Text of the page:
No one escapes punishment. It finds us all, young or old. It just seems sadder that our beloved little league baseball team, darlings in grass-stained uniform, have fallen under the sledgehammer of greed and the iron fist of law so early, so publicly.
They had risen so high.
And now that cheating has been uncovered (that is, being talked about openly — it was always known), their meteoric rise into the public eye and the adoring public consciousness has now exploded in supernova brilliance.
* * *
To say the kids are not champions may be technically accurate, but it’s not the statement we should be rushing toward. This isn’t the kids’ fault. Not primarily.
Sure, some of these pre-teens were probably complicit. But… I feel convicted by this… the whole city of Chicago was complicit.
The whole state was complicit.
The whole country was complicit.
We were all complicit.
It is impossible that no one outside team management knew some of these kids were coming from out-of-district. How hard was it to recognize something was amiss? How hard to see that something didn’t add up? That it wasn’t all kosher?
It wasn’t hard to see…
…if we’d bothered to look.
I’m certain some people did look and turned the other way. For the rest of us, we can plead ignorance, but ignorance is no excuse. We wanted our kids to win, and we were going to avoid any harsh truth to make the winning last.
It is easiest – and not without large granules of truth – to say this is on the coaches. They were the one’s orchestrating things. They knew where these kids were coming from and that borders were literally and legally being crossed.
It’s just as easy to blame social politics. It’s easy to blame gerrymandering, like we heard on “Around the Horn.” It’s easy to blame the media. TV wanted an underdog, so that’s what we gave them!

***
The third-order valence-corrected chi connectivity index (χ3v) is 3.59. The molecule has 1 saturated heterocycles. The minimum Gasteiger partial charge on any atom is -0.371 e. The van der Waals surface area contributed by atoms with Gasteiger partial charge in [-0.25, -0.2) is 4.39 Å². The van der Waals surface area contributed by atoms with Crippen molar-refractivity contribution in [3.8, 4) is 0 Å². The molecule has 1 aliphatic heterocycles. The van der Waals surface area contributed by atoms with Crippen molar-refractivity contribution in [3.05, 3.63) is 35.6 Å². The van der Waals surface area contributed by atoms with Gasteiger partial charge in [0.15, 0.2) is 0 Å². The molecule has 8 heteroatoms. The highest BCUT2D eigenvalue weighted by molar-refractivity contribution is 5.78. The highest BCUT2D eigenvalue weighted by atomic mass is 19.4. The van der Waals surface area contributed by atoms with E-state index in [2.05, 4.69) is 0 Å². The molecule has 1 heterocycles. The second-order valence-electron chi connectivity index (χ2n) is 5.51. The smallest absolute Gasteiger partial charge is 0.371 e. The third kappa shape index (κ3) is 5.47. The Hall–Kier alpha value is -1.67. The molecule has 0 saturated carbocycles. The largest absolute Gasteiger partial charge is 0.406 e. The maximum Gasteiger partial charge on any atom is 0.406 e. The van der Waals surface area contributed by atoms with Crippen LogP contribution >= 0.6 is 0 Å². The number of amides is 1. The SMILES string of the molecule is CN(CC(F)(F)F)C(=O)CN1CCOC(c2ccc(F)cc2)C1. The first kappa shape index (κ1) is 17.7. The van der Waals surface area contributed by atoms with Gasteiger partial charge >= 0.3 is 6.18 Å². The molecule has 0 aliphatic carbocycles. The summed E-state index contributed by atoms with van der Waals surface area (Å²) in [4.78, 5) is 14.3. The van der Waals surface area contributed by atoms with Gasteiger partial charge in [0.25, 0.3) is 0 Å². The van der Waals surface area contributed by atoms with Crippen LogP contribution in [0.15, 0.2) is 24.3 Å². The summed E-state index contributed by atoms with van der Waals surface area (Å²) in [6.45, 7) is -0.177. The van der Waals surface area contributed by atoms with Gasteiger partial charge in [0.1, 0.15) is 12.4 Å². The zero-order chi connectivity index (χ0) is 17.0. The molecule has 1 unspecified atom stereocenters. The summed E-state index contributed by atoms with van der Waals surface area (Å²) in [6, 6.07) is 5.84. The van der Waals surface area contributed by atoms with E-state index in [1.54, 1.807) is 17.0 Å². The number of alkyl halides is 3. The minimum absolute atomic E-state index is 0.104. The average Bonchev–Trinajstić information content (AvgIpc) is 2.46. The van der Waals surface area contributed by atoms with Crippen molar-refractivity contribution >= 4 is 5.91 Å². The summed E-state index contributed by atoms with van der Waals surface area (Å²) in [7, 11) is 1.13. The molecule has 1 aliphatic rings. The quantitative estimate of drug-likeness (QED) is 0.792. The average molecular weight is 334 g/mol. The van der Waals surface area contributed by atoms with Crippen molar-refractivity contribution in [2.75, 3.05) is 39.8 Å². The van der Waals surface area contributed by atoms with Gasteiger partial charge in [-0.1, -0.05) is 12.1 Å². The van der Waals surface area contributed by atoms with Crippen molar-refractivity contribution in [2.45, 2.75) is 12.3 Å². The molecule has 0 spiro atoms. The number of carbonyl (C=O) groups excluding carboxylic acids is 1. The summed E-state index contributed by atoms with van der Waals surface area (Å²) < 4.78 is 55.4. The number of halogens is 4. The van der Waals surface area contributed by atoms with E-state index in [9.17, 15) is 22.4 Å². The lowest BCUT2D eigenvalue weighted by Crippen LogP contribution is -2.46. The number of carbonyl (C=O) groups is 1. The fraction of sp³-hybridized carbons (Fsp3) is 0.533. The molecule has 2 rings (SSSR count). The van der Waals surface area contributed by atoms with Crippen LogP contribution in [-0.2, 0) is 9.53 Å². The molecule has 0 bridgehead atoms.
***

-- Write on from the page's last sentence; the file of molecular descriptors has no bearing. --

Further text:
Or how about throwing guilt on the win-at-all-costs culture that permeates this country, from five-year-olds playing AYSO soccer all the way up to probably-intentionally-deflated footballs in the NFL. We live in a competitive culture, a faux meritocracy, where trophies and LSAT scores and letters after your name give you automatic status. And in a culture like that, people are going to manipulate the system. Loopholes, corked bats, programing answers into your graphing calculator before tests, or downright, outright, openly-conniving, no-holds-barred blatant cheating. This is all straight from the serpent’s mouth.
We all want to win. So we will all be tempted to cheat. And most of us, at one point or another, will do it…
…and get away with it.
The saddest thing here, for Jackie Robinson West, for Chicago, for America and all our proud cheaters, isn’t that medals have been stripped. It’s not even that a great honor has been lost, a confetti-jumping, gold-flashing memory has been tarnished.
The saddest thing is that some of these kids are now going to get bitter. They’re going to hold a grudge against the system that betrayed them, against the Authority they came to respect. And bitterness and grudges are seeds of destruction, and could very well come to more manipulation, corruption, and an anything-to-win, it’s-okay-as-long-as-we-don’t-get-caught mentality.
The saddest thing is that the thing that really made these kids champions has come into danger. It wasn’t their skill on the diamond, though that was walloping. The thing that made them champions was the way they carried themselves. The way they played, win or lose. If the building pressure of this national embarrassment threatens to strip them of anything, it’s a far more valuable thing than trophies.
We were all there at their parade down Michigan Avenue. From the South Side. Through the neighborhood. And we all cheered. I watched them take praise — and take it well — on a stage in an amphitheater in Millennium Park. Remember why we loved them then.
The way they represented themselves, the South Side of Chicago, and the country so well mustn’t be forgotten. It wasn’t the thing that got their names engraved on placards, but it’s the thing that rallied us, that lifted us, that made Chicagoans and Americans everywhere skip work with dreams of Williamsport. They made us proud.
So let us learn a lesson of character here. That the same history that honors colluding champions and diddling, promoting politicians, also honors character. We still care about honesty, respect, and fair play, on the field and off.
Like the rest of us, Jackie Robinson West fell from grace. None of us are champions today. We have all been devious, scheming, treacherous, wily, Machiavellian shrews.
But even we, in spite of everything behind, can be true and brave for truth tomorrow. We can become champions yet.